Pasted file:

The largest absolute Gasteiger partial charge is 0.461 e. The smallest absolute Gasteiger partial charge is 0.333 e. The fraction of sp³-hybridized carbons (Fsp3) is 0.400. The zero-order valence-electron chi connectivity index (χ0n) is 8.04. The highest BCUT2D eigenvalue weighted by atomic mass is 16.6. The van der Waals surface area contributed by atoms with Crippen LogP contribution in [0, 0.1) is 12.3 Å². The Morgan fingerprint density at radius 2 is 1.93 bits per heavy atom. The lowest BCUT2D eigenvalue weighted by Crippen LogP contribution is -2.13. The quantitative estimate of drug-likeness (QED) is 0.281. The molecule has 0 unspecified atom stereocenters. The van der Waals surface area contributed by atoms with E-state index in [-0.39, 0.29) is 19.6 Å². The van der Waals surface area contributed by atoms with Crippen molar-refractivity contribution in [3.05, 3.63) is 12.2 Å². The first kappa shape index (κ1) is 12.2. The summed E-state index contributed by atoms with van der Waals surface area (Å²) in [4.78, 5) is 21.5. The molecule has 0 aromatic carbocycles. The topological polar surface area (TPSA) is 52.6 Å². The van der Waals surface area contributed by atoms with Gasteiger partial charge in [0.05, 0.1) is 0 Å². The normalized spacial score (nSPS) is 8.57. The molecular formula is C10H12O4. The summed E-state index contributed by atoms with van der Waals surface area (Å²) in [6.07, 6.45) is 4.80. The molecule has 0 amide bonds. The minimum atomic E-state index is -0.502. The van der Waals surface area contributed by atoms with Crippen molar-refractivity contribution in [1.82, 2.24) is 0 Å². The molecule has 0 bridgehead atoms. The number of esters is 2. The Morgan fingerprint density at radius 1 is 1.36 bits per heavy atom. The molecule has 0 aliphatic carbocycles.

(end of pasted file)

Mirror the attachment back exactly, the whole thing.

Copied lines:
The largest absolute Gasteiger partial charge is 0.461 e. The smallest absolute Gasteiger partial charge is 0.333 e. The fraction of sp³-hybridized carbons (Fsp3) is 0.400. The zero-order valence-electron chi connectivity index (χ0n) is 8.04. The highest BCUT2D eigenvalue weighted by atomic mass is 16.6. The van der Waals surface area contributed by atoms with Crippen LogP contribution in [0, 0.1) is 12.3 Å². The Morgan fingerprint density at radius 2 is 1.93 bits per heavy atom. The lowest BCUT2D eigenvalue weighted by Crippen LogP contribution is -2.13. The quantitative estimate of drug-likeness (QED) is 0.281. The molecule has 0 unspecified atom stereocenters. The van der Waals surface area contributed by atoms with E-state index in [-0.39, 0.29) is 19.6 Å². The van der Waals surface area contributed by atoms with Crippen molar-refractivity contribution in [3.05, 3.63) is 12.2 Å². The first kappa shape index (κ1) is 12.2. The summed E-state index contributed by atoms with van der Waals surface area (Å²) in [4.78, 5) is 21.5. The molecule has 0 aromatic carbocycles. The topological polar surface area (TPSA) is 52.6 Å². The van der Waals surface area contributed by atoms with Gasteiger partial charge in [0.05, 0.1) is 0 Å². The normalized spacial score (nSPS) is 8.57. The molecular formula is C10H12O4. The summed E-state index contributed by atoms with van der Waals surface area (Å²) in [6.07, 6.45) is 4.80. The molecule has 0 amide bonds. The minimum atomic E-state index is -0.502. The van der Waals surface area contributed by atoms with Crippen molar-refractivity contribution in [1.82, 2.24) is 0 Å². The molecule has 0 bridgehead atoms. The number of esters is 2. The Morgan fingerprint density at radius 1 is 1.36 bits per heavy atom. The molecule has 0 aliphatic carbocycles.